Rangatahi Mission Lab
SfTI is ensuring tomorrow’s hi-tech world, is being developed alongside tomorrow’s people.
In April this year, 40 rangatahi (18-35 year old) leaders were invited to attend a Rangatahi Mission Lab. They represented those that have demonstrated exceptional leadership or excellence in their fields, including researchers, entrepreneurs, teachers, doctors and policy makers. The purpose of this mission was to discuss and agree the biggest challenges that threaten their future, and to explore possible directions for a Rangatahi-led Spearhead project.
Daniel Xu, SfTI Rangatahi Advisory Board Chair says, “Ultimately, our goal for this hui was to think big and be provocative! Participants were given permission to dream big (create moonshot ideas) and think into a longer-term future of 10-20 years rather than focusing on short-term commercialisation ideas.”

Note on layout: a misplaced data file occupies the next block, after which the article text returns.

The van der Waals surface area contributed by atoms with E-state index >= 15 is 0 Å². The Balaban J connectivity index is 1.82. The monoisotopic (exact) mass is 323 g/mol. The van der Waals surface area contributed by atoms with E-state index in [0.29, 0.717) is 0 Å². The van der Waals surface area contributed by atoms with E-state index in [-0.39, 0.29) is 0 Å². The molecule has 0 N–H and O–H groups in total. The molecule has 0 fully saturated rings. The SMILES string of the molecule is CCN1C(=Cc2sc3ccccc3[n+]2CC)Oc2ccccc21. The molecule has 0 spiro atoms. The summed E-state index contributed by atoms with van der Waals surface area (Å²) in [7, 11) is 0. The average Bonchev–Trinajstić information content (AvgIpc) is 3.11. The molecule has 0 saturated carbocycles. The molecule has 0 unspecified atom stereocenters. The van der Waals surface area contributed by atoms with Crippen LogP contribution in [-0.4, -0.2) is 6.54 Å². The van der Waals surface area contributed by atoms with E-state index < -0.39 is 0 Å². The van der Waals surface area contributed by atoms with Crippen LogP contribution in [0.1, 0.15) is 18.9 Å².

What do we want for our future?
With support from SfTI, the participants hosted community meetup events prior to the Mission Lab to collect ideas from their peers. This meant that they had had already engaged over 200 rangatahi around the country before the Mission Lab had even started! At each meetup they asked each other:
- What is a future we would feel proud to pass to the next generation?
- What are some of the technologies that might shape that future?
- What are the areas that make the most sense and are in line with New Zealand’s values and strengths?
Where to from here
Insights from these community discussions where presented at the Mission Lab where the rangatahi workshopped possible research directions. This involved wide ranging discussions from sustainability, the future of work to social disconnection and youth unemployment. They then brainstormed possible futures and technologies to address some of these issues.
It was an inspiring and thoughtful event for our rangatahi and we are looking forward to supporting them to develop and lead a Rangatahi strategy and Spearhead project in the coming months.
Top image caption: SfTI rangatahi group photo at Mission Lab
Date posted: 26/08/2019